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World War One - Trench Warfare

Barbusse Described the Winter Trenches (Collier's Magazine, 1917)

"The war has changed many things, and it may have altered conceptions of military smartness as well. For from Paris, the home of 'mode' and 'chic', comes a daily fashion hint from the front that is upsetting. It is from Henri Barbusse (1873 - 1935), author of the novel Under Fire

"Hides, bundles, blankets, pieces of cloth, knitted hoods, woolen caps, fur caps, mufflers, wound around or worn like turbans, headgear knit and double knit, coverings and roofings of tarred, oiled or waterproofed capes and cowls, black, or all colors once of the rainbow; all these cover the men obliterating their uniforms as well as covering their skins, making them look immense and cumbersome..."


Visions of the Trenches by Otto Dix (Artist's Portfolio, 1919)

Attached are assorted W.W. I combat images by noted German Expressionist Otto Dix (1891 1969). Shortly after returning from the war, Dix threw away his uniform, locked himself in his print studio and began to diligently labor over a vast number of etching plates - all baring the dreadful images of trench warfare that had been burned into his memory during the course of living his beastly, troglodyte existence in the trenches of France.


Entry to a German Dugout (L'Illustration, 1915)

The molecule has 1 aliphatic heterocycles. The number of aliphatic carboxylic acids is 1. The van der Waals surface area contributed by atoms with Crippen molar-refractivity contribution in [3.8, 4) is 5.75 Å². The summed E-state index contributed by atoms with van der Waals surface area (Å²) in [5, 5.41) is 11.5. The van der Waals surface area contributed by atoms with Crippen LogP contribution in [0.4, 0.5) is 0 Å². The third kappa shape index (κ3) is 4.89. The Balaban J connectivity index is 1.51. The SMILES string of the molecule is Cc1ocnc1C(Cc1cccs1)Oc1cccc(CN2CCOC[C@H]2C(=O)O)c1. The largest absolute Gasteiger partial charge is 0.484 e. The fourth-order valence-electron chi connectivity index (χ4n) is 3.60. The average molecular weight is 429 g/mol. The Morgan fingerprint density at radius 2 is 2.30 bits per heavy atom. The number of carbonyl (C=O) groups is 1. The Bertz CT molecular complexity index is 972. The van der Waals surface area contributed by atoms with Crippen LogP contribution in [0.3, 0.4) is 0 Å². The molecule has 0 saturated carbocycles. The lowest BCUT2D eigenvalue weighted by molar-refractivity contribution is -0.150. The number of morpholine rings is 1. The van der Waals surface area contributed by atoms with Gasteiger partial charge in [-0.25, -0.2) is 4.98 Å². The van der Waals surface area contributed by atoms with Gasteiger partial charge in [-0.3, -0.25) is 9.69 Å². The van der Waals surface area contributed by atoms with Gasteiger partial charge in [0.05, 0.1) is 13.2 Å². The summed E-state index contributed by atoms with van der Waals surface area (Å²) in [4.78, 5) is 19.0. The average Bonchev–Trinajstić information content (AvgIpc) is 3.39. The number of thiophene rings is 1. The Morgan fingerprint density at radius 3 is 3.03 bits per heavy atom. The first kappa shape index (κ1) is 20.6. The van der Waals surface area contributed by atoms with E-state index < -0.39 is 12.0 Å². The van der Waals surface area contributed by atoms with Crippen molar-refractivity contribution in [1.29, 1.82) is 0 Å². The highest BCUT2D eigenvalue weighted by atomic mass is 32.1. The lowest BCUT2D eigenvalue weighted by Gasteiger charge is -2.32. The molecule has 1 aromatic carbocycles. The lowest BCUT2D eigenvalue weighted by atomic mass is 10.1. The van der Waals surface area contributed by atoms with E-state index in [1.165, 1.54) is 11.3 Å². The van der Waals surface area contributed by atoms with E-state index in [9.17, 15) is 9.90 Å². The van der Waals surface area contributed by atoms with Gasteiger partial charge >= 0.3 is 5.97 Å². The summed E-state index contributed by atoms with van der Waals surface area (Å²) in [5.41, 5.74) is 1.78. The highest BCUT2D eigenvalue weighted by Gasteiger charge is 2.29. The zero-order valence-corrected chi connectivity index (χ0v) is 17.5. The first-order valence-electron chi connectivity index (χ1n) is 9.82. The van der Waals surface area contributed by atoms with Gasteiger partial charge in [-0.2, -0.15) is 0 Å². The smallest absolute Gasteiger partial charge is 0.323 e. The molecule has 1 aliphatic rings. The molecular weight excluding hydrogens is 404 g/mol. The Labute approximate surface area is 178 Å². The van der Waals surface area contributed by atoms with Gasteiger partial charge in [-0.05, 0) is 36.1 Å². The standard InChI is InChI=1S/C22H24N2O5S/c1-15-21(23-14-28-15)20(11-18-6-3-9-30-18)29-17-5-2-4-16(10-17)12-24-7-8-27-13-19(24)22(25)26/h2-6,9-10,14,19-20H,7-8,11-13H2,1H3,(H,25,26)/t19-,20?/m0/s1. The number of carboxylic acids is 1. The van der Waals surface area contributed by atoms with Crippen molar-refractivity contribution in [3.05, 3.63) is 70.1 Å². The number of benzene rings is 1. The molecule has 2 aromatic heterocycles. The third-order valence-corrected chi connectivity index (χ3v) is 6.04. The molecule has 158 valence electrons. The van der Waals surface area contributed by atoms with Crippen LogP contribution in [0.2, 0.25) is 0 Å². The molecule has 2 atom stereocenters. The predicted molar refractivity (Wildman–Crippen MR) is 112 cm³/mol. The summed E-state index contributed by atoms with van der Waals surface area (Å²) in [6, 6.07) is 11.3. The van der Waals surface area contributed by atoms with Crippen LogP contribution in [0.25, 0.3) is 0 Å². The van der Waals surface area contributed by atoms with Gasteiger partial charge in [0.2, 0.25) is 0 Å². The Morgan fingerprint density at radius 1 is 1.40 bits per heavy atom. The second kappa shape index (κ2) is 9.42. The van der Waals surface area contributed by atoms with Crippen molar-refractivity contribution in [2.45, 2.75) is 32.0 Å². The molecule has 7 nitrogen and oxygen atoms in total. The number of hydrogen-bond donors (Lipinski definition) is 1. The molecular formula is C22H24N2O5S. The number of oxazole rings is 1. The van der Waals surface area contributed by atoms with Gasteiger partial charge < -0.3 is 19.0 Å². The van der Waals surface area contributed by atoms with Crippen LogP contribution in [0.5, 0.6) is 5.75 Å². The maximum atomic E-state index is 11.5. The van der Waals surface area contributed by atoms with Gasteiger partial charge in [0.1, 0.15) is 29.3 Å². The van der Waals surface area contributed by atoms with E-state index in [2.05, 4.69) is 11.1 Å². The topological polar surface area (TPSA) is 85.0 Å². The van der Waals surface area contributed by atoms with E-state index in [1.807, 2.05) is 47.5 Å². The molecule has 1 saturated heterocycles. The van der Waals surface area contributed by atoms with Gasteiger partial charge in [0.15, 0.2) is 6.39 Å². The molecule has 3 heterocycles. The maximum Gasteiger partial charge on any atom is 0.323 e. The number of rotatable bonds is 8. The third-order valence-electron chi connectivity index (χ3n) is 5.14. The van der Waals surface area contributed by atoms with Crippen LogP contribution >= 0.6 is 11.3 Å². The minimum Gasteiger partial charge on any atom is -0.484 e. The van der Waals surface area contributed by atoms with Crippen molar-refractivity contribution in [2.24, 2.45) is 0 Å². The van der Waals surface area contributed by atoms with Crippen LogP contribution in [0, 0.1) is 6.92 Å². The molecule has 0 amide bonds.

A French photograph showing the entry way to one of the many subterranean shelters that dotted the Western front during the First World War; also included is another diagram of what one of the smaller German dugouts resembled that had such an entry.

This article appears on this site by way of a special agreement with L'Illustration.


''The German Concrete Trenches'' (NY Times, 1915)

"Some of the trenches have two stories, and at the back of many of them are subterranean rest houses built of concrete and connected with the trenches by passages. The rooms are about seven feet high and ten feet square, and above the ground all evidence of the work is concealed by green boughs and shrubbery."


A British Drawing of a German Trench Latrine (Royal Engineers, 1915)

Attached, you will find a mechanical drawing made by the industrious souls assigned to the Royal Engineers in order to placate those busy-body brass-hats situated so far in the rear and having little better to do than wonder aloud as to how the Hun tended to deal with his bowel movements.

The author of The Western Front Companion is very informative on the topic of trench latrines and tells us that as the war progressed, latrines evolved into loitering centers for those wishing to read or enjoy some solitude. In order to remedy the situation officers decided to position their front-line trench latrines at the end of short saps, closer to the enemy; the reason being that a man was less likely to tarry and would return to duty that much quicker.


Night Patrol in the Trenches (Stars and Stripes, 1918)

"Mr. Junius B. Wood, correspondent of the CHICAGO DAILY NEWS with the A.E.F. recently spent a week in the sector held by the American Army Northwest of Toul. He lived the life of a Doughboy, slept a little and saw a lot. He spent his days in and near the front line and some of his nights in No Man's Land. Here is the second and concluding installment of his story, depicting life at the front as it actually is..."


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